Monday, October 25, 2010

Shooting the Moon

In a post at the start of this year I showed my failed attempt at photographing the Moon. Using the default settings the exposure was ludicrously long, leaving the heavenly sphere little more than a white circle.

However knowing that this evening the Moon would be both visible and the skies clear I did a bit of Googling and came up with this great article on top tips, first of course to manually set the exposure.

And after a couple of cycles of go-out-get-cold-come-in-check-pic I ended up with the above, which is a lot better!

For those wanting technical details it was my venerable and soon to be replaced Canon 350D together with Sigma 70 - 300 mm lens, 400 ASA, 1/1250 sec exposure F/5.6.

8 comments:

O Docker said...

Very nice!

Haven't checked your link yet, and it probably points this out, but most people don't realize just how quickly a celestial object moves across the field at high magnification, necessitating a very short exposure to 'freeze' the elusive quarry.

Tillerman said...

Very nice!

Have checked your link, and was pleased to see that it points out that some people think that a celestial object moves quickly across the field at high magnification, necessitating a very short exposure to 'freeze' the elusive quarry.

However the link (which I did check) points out that the Moon's apparent motion (about 360 degrees per day, or 1/4 of a degree per minute, or one Moon diameter per two minutes) is much too slow to be a concern at the shutter speeds we're talking about. For example, with the Moon diameter being about 1200 pixels in a typical picture, we would need to expose at about 1/10 s to get a one-pixel motion blur. And this is with a 1600 mm effective focal length, and an eight-megapixel image size!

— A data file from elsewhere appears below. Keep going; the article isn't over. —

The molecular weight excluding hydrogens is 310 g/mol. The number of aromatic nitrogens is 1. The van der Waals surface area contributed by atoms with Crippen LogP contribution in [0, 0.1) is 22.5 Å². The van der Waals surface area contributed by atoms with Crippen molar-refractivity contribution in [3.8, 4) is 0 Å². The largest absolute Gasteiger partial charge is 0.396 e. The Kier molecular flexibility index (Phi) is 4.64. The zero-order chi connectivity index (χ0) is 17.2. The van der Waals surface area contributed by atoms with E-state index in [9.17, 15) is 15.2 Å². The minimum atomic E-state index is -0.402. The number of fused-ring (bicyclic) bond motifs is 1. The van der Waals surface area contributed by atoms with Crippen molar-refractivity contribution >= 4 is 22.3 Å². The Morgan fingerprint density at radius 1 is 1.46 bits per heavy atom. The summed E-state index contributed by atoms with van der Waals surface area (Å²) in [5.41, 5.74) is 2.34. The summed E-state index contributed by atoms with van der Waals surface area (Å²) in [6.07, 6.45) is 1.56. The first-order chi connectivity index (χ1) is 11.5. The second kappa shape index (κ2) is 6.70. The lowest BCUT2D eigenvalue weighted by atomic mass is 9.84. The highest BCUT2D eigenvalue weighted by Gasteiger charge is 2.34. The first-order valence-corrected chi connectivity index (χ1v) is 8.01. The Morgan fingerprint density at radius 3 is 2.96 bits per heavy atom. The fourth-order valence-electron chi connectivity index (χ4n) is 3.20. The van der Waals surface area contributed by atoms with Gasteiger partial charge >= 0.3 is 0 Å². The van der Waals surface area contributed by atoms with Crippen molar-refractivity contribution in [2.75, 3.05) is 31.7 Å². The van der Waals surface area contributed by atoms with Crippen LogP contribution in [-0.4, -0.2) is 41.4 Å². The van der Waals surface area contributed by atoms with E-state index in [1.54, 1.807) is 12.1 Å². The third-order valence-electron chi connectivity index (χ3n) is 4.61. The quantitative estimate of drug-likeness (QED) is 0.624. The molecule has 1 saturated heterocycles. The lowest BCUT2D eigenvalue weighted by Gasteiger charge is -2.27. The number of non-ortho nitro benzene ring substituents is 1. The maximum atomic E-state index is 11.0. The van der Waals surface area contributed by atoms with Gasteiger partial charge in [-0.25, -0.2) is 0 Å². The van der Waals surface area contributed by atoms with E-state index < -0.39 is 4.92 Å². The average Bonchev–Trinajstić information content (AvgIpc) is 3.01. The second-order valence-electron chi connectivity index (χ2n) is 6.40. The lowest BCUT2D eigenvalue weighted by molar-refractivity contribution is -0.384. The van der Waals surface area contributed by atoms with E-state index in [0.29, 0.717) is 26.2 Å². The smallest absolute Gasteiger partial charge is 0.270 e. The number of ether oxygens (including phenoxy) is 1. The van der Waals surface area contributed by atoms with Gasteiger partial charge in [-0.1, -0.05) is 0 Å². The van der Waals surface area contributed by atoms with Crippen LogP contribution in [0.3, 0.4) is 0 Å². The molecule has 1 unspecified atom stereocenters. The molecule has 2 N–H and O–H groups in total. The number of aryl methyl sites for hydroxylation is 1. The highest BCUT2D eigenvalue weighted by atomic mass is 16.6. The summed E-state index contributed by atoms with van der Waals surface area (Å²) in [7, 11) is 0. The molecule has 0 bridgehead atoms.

The World Tour said...

Impressive one.

Baydog said...

Huh?

O Docker said...

O geez, how do I get drawn into these things?

Conventional wisdom holds that you need at least 1/60th second to stop the moon's motion (which sort of agrees with what TMan quotes, with a little safety factor). But many try 1-2 second time exposures and end up with blurry photos. (Most cameras will do that set to 'Automatic' unless you really zoom in on the moon.)

Other factors make shutter speeds faster than 1/60th a good idea (and I think you've already mentioned these, JP, in earlier posts):

- The moon's in direct sunlight, so usually requires a fast shutter speed for proper exposure. This isn't always obvious to a photog standing someplace that's in the middle of the night.

- Most tripods that don't cost a bundle still allow some fine vibration. That usually goes unnoticed unless you're using the extreme magnification required to get a tight shot of the moon.

Do I still have time to enter this in the 'Most Boring Comment' contest?

Quentin Sarsaparilla said...

O Docker I haven't read your second comment yet, and it probably points this out, but most people don't realize just how quickly a bored reader will skip over every comment to a blog post, necessitating a very short comment length to 'freeze' the attention of the elusive reader.

my2fish said...

JP - nice improvement over the one earlier this year. spending an evening outside photographing the moon sounds much more appealing in October than January (at least to me). I got lost in the last few comments, but still need to make it a priority to hook my DSLR up to my dad's telescope - I'd love to get some really close shots of the moon on a night like this.

JP said...

Thanks my2fish! Looking forward to seeing your shots of the moon.

I have someone a telescope but its old, wobbles a lot and have no idea how to mount my camera on to it.

I might however get it out and do a bit of peering at craters one evening.